dr. lonnie smith
The marvelous Dr. Lonnie Smith stands tall as the foremost maestro of the Hammond B-3 organ and at the age of 75 still reigns as a master of innovation and experimentation. The 2017 NEA Jazz Master may say that all he does is simply old school, but Smith paints new hues across the canvas of tradition with apolmb, as evidenced on his spirited new live album "All in My Mind". The album is his second for Blue Note since his 2016 return to the legendary label where he made a name for himself in the late 1960s, first as a sideman with saxophonist Lou Donaldson, and soon after as a leader with his own soul-jazz classics.
Smith may have been away from Blue Note for 46 years, but he perfectly fits in with the current mission of label president Don Was to present the future movements of jazz as well as honoring those who forged the tradition. "Dr. Lonnie Smith returns to the Blue Note label with an album that reveals the enduring appeal of organ soul," raved The Wall Street Journal in a review of his 2016 homecoming album Evolution, adding that the album "showcases a variety of organ-soul stylings (and) demonstrates the versatility and currency of the style."
A connoisseur of foot-tapping grooves, sophisticated harmonic voicings, indelible modelicism and ethereal atmospherics, Smith wanted to record "All in My Mind" in a live setting because, as he says, "It's so hard to capture what I'm feeling at the moment in the studio. Hearing me live is catching me playing in the moment. It's a good vibe. It's a loving situation."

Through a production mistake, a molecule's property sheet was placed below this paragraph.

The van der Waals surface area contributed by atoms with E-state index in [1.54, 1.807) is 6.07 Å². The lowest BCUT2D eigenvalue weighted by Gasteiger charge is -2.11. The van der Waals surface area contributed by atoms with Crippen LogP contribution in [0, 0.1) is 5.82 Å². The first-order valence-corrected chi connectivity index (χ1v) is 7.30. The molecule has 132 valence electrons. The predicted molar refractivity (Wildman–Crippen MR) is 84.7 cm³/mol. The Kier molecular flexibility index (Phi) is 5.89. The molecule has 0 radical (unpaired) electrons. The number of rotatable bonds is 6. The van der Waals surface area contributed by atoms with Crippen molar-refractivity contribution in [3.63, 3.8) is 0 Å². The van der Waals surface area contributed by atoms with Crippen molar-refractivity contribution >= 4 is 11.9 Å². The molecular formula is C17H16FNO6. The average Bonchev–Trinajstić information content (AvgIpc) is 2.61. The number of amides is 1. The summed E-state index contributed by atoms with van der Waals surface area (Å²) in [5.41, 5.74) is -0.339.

A native of the Buffalo area in Western New York who presently lives in the warm climates of Fort Lauderdale, Florida, Smith decided to roll tapes during his week-long 75th birthday celebration at one of his favorite clubs, the Jazz Standard in New York City, with his longtime trio of guitarist Jonathan Kreisberg and drummer Jonathan Blake.
"My group is a brotherhood, a dedicated family," Smith says, "They are the heartbeat of the music. They know what I'm trying to do, and they enhance what I play. I play in the moment all the time, and they adjust and are there for me."
Born in 1942, Smith was introduced to the Hammond organ in the late 1950s by Art Kubra, who owned a local music store that Smith would visit daily. He began immersing himself in the records of Wild Bill Davis, Bill Doggett and Jimmy Smith as well as paying rapt attention to the church organ. Smith's first gigs were at the Pine Grill, a Buffalo club where he came to the attention of Lou Donaldson, Jack McDuff and George Bension, eventually joining Benson's quartet and moving to New York City.
After the stint with Benson, Smith released his debut album "Finger Lickin' Good" for Columbia in 1967 before joining Donaldson's band and making his first Blue Note appearance on the alto saxophonist's hit 1967 album "Alligator Boogaloo". Two more Donaldson dates followed ("Mr. Shing-A-Ling" and "Midnight Creeper") before Smith was offered his own Blue Note deal, making his label debut with "Think!" in 1968. Smith went on to record another four Blue Note albums over the next two years including "Turning Point", "Move Your Hand", and "Drives".
After his first run of Blue Note albums Smith recorded for many lables, most recently his own label Pilgrimage, and his wide-ranging musical tastes have found him covering everyone from John Coltrane to Jimi Hendrix to Beck. In a 2015 live review The New York Times wrote that "he really seems to be up to something bigger than music, and older, and deeper. And hour and a quarter in his presence, and you start thinking about the nature of time, ancestors, the circulatory system."